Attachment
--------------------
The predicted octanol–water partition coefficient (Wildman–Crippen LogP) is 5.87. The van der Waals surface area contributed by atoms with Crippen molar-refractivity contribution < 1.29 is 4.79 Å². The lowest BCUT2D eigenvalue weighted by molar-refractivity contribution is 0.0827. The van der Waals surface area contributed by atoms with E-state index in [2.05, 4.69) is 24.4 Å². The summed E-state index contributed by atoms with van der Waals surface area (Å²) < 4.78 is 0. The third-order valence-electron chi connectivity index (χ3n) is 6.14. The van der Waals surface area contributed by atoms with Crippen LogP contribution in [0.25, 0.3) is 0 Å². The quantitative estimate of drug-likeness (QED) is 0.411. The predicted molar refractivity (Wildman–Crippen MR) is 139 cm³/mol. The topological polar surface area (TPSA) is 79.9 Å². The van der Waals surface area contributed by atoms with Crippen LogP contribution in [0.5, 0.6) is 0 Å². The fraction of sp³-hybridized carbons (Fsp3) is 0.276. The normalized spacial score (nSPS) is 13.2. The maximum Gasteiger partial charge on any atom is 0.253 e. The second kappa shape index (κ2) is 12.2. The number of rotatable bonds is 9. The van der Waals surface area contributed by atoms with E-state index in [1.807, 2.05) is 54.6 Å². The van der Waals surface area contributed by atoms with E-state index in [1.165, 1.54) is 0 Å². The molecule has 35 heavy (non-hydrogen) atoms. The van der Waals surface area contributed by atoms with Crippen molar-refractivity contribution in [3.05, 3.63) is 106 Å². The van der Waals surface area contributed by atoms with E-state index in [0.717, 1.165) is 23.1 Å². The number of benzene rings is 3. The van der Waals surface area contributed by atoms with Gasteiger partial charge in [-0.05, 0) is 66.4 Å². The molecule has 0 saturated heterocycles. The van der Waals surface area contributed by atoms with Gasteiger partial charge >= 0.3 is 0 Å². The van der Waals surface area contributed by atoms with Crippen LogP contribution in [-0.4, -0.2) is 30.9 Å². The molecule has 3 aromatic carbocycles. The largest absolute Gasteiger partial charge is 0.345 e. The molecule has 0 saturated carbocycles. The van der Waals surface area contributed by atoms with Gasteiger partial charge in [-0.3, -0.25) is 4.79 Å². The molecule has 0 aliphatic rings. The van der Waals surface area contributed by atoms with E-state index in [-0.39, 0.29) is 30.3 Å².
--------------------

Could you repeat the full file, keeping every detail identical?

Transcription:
The predicted octanol–water partition coefficient (Wildman–Crippen LogP) is 5.87. The van der Waals surface area contributed by atoms with Crippen molar-refractivity contribution < 1.29 is 4.79 Å². The lowest BCUT2D eigenvalue weighted by molar-refractivity contribution is 0.0827. The van der Waals surface area contributed by atoms with E-state index in [2.05, 4.69) is 24.4 Å². The summed E-state index contributed by atoms with van der Waals surface area (Å²) < 4.78 is 0. The third-order valence-electron chi connectivity index (χ3n) is 6.14. The van der Waals surface area contributed by atoms with Crippen LogP contribution in [0.25, 0.3) is 0 Å². The quantitative estimate of drug-likeness (QED) is 0.411. The predicted molar refractivity (Wildman–Crippen MR) is 139 cm³/mol. The topological polar surface area (TPSA) is 79.9 Å². The van der Waals surface area contributed by atoms with Crippen LogP contribution in [0.5, 0.6) is 0 Å². The fraction of sp³-hybridized carbons (Fsp3) is 0.276. The normalized spacial score (nSPS) is 13.2. The maximum Gasteiger partial charge on any atom is 0.253 e. The second kappa shape index (κ2) is 12.2. The number of rotatable bonds is 9. The van der Waals surface area contributed by atoms with E-state index in [1.807, 2.05) is 54.6 Å². The van der Waals surface area contributed by atoms with E-state index in [1.165, 1.54) is 0 Å². The molecule has 35 heavy (non-hydrogen) atoms. The van der Waals surface area contributed by atoms with Crippen molar-refractivity contribution in [3.05, 3.63) is 106 Å². The van der Waals surface area contributed by atoms with E-state index in [0.717, 1.165) is 23.1 Å². The number of benzene rings is 3. The van der Waals surface area contributed by atoms with Gasteiger partial charge in [-0.05, 0) is 66.4 Å². The molecule has 0 saturated heterocycles. The van der Waals surface area contributed by atoms with Gasteiger partial charge >= 0.3 is 0 Å². The van der Waals surface area contributed by atoms with Crippen LogP contribution in [-0.4, -0.2) is 30.9 Å². The molecule has 3 aromatic carbocycles. The largest absolute Gasteiger partial charge is 0.345 e. The molecule has 0 saturated carbocycles. The van der Waals surface area contributed by atoms with Gasteiger partial charge in [-0.3, -0.25) is 4.79 Å². The molecule has 0 aliphatic rings. The van der Waals surface area contributed by atoms with E-state index in [-0.39, 0.29) is 30.3 Å².